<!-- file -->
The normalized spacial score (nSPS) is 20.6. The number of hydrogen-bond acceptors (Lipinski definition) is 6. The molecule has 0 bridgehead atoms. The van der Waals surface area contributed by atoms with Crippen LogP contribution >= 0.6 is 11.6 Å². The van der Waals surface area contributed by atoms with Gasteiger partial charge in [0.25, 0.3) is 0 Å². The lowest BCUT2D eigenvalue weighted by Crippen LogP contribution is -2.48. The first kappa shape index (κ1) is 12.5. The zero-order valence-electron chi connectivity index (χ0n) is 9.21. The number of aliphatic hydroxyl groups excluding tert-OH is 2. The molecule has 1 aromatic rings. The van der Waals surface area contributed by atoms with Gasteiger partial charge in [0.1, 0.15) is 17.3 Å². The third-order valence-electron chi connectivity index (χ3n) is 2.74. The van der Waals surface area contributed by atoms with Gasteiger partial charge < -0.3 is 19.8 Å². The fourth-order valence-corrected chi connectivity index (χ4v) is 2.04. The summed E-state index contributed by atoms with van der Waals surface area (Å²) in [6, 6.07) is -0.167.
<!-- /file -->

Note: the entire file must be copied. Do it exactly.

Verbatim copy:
The normalized spacial score (nSPS) is 20.6. The number of hydrogen-bond acceptors (Lipinski definition) is 6. The molecule has 0 bridgehead atoms. The van der Waals surface area contributed by atoms with Crippen LogP contribution >= 0.6 is 11.6 Å². The van der Waals surface area contributed by atoms with Gasteiger partial charge in [0.25, 0.3) is 0 Å². The lowest BCUT2D eigenvalue weighted by Crippen LogP contribution is -2.48. The first kappa shape index (κ1) is 12.5. The zero-order valence-electron chi connectivity index (χ0n) is 9.21. The number of aliphatic hydroxyl groups excluding tert-OH is 2. The molecule has 1 aromatic rings. The van der Waals surface area contributed by atoms with Gasteiger partial charge in [0.1, 0.15) is 17.3 Å². The third-order valence-electron chi connectivity index (χ3n) is 2.74. The van der Waals surface area contributed by atoms with Gasteiger partial charge < -0.3 is 19.8 Å². The fourth-order valence-corrected chi connectivity index (χ4v) is 2.04. The summed E-state index contributed by atoms with van der Waals surface area (Å²) in [6, 6.07) is -0.167.